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The VOID Interview with Chance Thomas


Sam Hughes speaks to Chance Thomas about working on The VOID, an incredible new experience that combines the use of real effects, Augmented Reality and Virtual Reality. 

Chance Thomas is an American composer, educator and entrepreneur. His music has underscored blockbuster commercial success and critical acclaim, including an Oscar™, an Emmy™ and billions of dollars in video game and film sales worldwide. Game credits include DOTA 2, Lord of the Rings Online, James Cameron’s Avator, Heroes of Might and Magic, Peter Jackson’s King Kong and many more. Outside of gaming, his music can be heard on hit television shows like The Bachelorette, Pawn Stars, Lost Treasure Hunt and others. 

Chance is the author of a new university textbook, Composing Music For Games, published by CRC International Press. Composing Music for Games is the world’s most authoritative and comprehensive guide for launching and maintaining a successful career as a video game composer. As an educator, Chance works with universities, colleges and conferences to help students navigate the intersection of music scoring, technology and business. He has served on advisory boards for Brigham Young University, Full Sail University, the Game Developer’s Conference, the Academy of Interactive Arts and Sciences, and the Game Audio Network Guild.

Welcome back Chance, it’s great to have you with us again! How are you?

Hey Sam!  I’m good!


So let’s talk about The VOID! I for one, am very excited about this experience. For the benefit of our readers can you tell us what The Void actually as and how it differs from other AR and VR experiences?

The VOID offers a tactile virtual reality experience, so that you can touch, pick up, walk around in, stand on, sit on, pull the trigger and otherwise interact with the amazing things you are seeing and hearing inside the VR helmet.  The designers of the experience first build a physical stage, complete with props like torches, guns, lifts, instrument panels, benches, etc., and then create their virtual experiences which overlay on top of the physical stage in exact proportion.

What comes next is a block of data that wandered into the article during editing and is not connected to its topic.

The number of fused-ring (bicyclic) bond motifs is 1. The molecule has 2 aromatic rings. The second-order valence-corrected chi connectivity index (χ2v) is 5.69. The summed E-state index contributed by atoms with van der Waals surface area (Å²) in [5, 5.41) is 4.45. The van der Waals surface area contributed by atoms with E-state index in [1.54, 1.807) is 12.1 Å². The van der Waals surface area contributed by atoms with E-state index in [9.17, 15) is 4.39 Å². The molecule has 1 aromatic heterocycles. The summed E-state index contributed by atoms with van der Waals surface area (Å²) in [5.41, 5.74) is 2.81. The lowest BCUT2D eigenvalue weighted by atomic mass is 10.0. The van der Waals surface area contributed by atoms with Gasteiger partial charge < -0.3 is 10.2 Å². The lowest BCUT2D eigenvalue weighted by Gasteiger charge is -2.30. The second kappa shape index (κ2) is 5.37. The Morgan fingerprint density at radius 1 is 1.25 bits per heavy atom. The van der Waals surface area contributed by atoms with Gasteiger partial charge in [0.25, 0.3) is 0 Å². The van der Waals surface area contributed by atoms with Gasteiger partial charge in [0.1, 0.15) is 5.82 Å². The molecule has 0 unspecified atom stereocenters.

It’s a location-based experience.  Some are calling The VOID a virtual reality theme park.  One easy way to envision it is to imagine a laser tag facility that is upgraded to utilize  virtual reality.  But in this case, you are fighting monsters, aliens, ghosts or whatever adversaries inhabit the particular fiction the experience is built around.   This of course involves sophisticated tracking so that the software is continually updated on your physical location within the experience.


How did you first get involved in the project?

I was attending an industry networking event, and two of the founders made a presentation describing their vision.  Then they showed a concept video and I was even more intrigued.

I actually doubted that they could pull it off, but introduced myself anyway.  They offered to give me a preview of their prototype experience at their corporate headquarters.  We planned a date, I showed up and went through their first two prototypes.  Incredible.  I felt like I had stepped 20 years into the future.  It was the single most exciting thing I had ever experienced in entertainment.

The sound in the prototypes wasn’t very good, so I offered my services.  They needed a contractor who could tackle all aspects of audio development and implementation at an exceptional level.  They contracted with my audio services company, HUGEsound, to take on the job.